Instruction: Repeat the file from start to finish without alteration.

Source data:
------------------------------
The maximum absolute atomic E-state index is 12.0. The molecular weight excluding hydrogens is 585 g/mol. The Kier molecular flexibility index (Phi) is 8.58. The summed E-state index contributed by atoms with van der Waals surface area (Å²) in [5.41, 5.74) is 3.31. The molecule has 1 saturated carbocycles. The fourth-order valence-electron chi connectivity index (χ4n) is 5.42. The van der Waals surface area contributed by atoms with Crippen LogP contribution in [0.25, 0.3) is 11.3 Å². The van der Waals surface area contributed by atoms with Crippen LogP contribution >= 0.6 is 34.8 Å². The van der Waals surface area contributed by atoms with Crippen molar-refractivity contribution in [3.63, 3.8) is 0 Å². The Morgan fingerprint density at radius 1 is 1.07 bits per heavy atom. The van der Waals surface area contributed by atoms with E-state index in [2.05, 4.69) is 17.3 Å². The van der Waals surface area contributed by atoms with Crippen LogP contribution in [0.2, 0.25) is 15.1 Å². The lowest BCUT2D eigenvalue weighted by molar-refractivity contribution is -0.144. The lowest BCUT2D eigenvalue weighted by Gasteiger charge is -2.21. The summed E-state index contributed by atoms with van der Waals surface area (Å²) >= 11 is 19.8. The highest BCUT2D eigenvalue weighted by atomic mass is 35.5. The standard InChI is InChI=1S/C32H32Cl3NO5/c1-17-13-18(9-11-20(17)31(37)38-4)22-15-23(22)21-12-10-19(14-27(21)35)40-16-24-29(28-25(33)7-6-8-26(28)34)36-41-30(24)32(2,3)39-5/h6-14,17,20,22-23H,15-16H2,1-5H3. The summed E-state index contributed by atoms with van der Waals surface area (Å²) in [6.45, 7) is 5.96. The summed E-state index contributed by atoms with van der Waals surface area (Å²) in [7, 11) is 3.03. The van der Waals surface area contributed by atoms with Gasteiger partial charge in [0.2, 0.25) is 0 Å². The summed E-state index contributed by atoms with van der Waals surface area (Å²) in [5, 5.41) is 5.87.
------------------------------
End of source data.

The maximum absolute atomic E-state index is 12.0. The molecular weight excluding hydrogens is 585 g/mol. The Kier molecular flexibility index (Phi) is 8.58. The summed E-state index contributed by atoms with van der Waals surface area (Å²) in [5.41, 5.74) is 3.31. The molecule has 1 saturated carbocycles. The fourth-order valence-electron chi connectivity index (χ4n) is 5.42. The van der Waals surface area contributed by atoms with Crippen LogP contribution in [0.25, 0.3) is 11.3 Å². The van der Waals surface area contributed by atoms with Crippen LogP contribution >= 0.6 is 34.8 Å². The van der Waals surface area contributed by atoms with Crippen molar-refractivity contribution in [3.63, 3.8) is 0 Å². The Morgan fingerprint density at radius 1 is 1.07 bits per heavy atom. The van der Waals surface area contributed by atoms with E-state index in [2.05, 4.69) is 17.3 Å². The van der Waals surface area contributed by atoms with Crippen LogP contribution in [0.2, 0.25) is 15.1 Å². The lowest BCUT2D eigenvalue weighted by molar-refractivity contribution is -0.144. The lowest BCUT2D eigenvalue weighted by Gasteiger charge is -2.21. The summed E-state index contributed by atoms with van der Waals surface area (Å²) >= 11 is 19.8. The highest BCUT2D eigenvalue weighted by atomic mass is 35.5. The standard InChI is InChI=1S/C32H32Cl3NO5/c1-17-13-18(9-11-20(17)31(37)38-4)22-15-23(22)21-12-10-19(14-27(21)35)40-16-24-29(28-25(33)7-6-8-26(28)34)36-41-30(24)32(2,3)39-5/h6-14,17,20,22-23H,15-16H2,1-5H3. The summed E-state index contributed by atoms with van der Waals surface area (Å²) in [6.45, 7) is 5.96. The summed E-state index contributed by atoms with van der Waals surface area (Å²) in [7, 11) is 3.03. The van der Waals surface area contributed by atoms with Gasteiger partial charge in [0.2, 0.25) is 0 Å². The summed E-state index contributed by atoms with van der Waals surface area (Å²) in [5, 5.41) is 5.87.